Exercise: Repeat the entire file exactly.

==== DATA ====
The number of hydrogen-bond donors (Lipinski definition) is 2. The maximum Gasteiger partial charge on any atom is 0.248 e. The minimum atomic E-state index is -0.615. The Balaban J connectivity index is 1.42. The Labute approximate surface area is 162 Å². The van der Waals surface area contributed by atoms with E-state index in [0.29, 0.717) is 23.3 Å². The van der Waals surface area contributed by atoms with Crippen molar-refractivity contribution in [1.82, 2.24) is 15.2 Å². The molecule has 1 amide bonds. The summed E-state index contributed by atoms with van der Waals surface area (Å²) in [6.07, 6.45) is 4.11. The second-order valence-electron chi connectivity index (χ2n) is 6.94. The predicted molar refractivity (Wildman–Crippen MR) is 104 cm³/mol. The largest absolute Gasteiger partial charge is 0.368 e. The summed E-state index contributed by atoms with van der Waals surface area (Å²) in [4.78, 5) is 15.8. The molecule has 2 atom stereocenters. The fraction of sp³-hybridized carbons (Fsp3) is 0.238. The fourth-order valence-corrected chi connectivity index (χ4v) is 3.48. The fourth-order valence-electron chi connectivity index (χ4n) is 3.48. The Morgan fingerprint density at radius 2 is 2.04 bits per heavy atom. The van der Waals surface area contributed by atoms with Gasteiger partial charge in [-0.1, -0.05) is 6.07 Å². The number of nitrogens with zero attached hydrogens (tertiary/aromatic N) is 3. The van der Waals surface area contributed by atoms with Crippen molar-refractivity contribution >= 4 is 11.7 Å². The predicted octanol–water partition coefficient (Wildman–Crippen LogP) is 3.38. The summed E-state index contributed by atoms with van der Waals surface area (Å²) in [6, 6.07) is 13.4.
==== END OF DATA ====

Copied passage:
The number of hydrogen-bond donors (Lipinski definition) is 2. The maximum Gasteiger partial charge on any atom is 0.248 e. The minimum atomic E-state index is -0.615. The Balaban J connectivity index is 1.42. The Labute approximate surface area is 162 Å². The van der Waals surface area contributed by atoms with E-state index in [0.29, 0.717) is 23.3 Å². The van der Waals surface area contributed by atoms with Crippen molar-refractivity contribution in [1.82, 2.24) is 15.2 Å². The molecule has 1 amide bonds. The summed E-state index contributed by atoms with van der Waals surface area (Å²) in [6.07, 6.45) is 4.11. The second-order valence-electron chi connectivity index (χ2n) is 6.94. The predicted molar refractivity (Wildman–Crippen MR) is 104 cm³/mol. The largest absolute Gasteiger partial charge is 0.368 e. The summed E-state index contributed by atoms with van der Waals surface area (Å²) in [4.78, 5) is 15.8. The molecule has 2 atom stereocenters. The fraction of sp³-hybridized carbons (Fsp3) is 0.238. The fourth-order valence-corrected chi connectivity index (χ4v) is 3.48. The fourth-order valence-electron chi connectivity index (χ4n) is 3.48. The Morgan fingerprint density at radius 2 is 2.04 bits per heavy atom. The van der Waals surface area contributed by atoms with Gasteiger partial charge in [-0.1, -0.05) is 6.07 Å². The number of nitrogens with zero attached hydrogens (tertiary/aromatic N) is 3. The van der Waals surface area contributed by atoms with Crippen molar-refractivity contribution >= 4 is 11.7 Å². The predicted octanol–water partition coefficient (Wildman–Crippen LogP) is 3.38. The summed E-state index contributed by atoms with van der Waals surface area (Å²) in [6, 6.07) is 13.4.